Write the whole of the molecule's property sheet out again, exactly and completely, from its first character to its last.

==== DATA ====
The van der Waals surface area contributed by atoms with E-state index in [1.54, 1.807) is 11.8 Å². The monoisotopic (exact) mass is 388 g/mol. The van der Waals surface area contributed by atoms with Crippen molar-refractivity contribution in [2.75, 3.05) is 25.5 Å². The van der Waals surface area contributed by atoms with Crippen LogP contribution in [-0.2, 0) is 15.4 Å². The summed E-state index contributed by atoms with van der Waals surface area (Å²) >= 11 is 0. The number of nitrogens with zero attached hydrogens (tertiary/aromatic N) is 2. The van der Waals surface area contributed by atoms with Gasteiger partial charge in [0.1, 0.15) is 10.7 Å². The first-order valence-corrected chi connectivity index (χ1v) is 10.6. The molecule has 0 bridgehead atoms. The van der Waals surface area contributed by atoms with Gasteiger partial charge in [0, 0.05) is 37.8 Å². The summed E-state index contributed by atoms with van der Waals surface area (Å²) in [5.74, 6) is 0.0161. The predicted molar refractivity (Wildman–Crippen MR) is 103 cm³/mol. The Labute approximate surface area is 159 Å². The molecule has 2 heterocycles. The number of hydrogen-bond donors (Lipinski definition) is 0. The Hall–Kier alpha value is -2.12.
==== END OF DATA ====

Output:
The van der Waals surface area contributed by atoms with E-state index in [1.54, 1.807) is 11.8 Å². The monoisotopic (exact) mass is 388 g/mol. The van der Waals surface area contributed by atoms with Crippen molar-refractivity contribution in [2.75, 3.05) is 25.5 Å². The van der Waals surface area contributed by atoms with Crippen LogP contribution in [-0.2, 0) is 15.4 Å². The summed E-state index contributed by atoms with van der Waals surface area (Å²) >= 11 is 0. The number of nitrogens with zero attached hydrogens (tertiary/aromatic N) is 2. The van der Waals surface area contributed by atoms with Gasteiger partial charge in [0.1, 0.15) is 10.7 Å². The first-order valence-corrected chi connectivity index (χ1v) is 10.6. The molecule has 0 bridgehead atoms. The van der Waals surface area contributed by atoms with Gasteiger partial charge in [0, 0.05) is 37.8 Å². The summed E-state index contributed by atoms with van der Waals surface area (Å²) in [5.74, 6) is 0.0161. The predicted molar refractivity (Wildman–Crippen MR) is 103 cm³/mol. The Labute approximate surface area is 159 Å². The molecule has 2 heterocycles. The number of hydrogen-bond donors (Lipinski definition) is 0. The Hall–Kier alpha value is -2.12.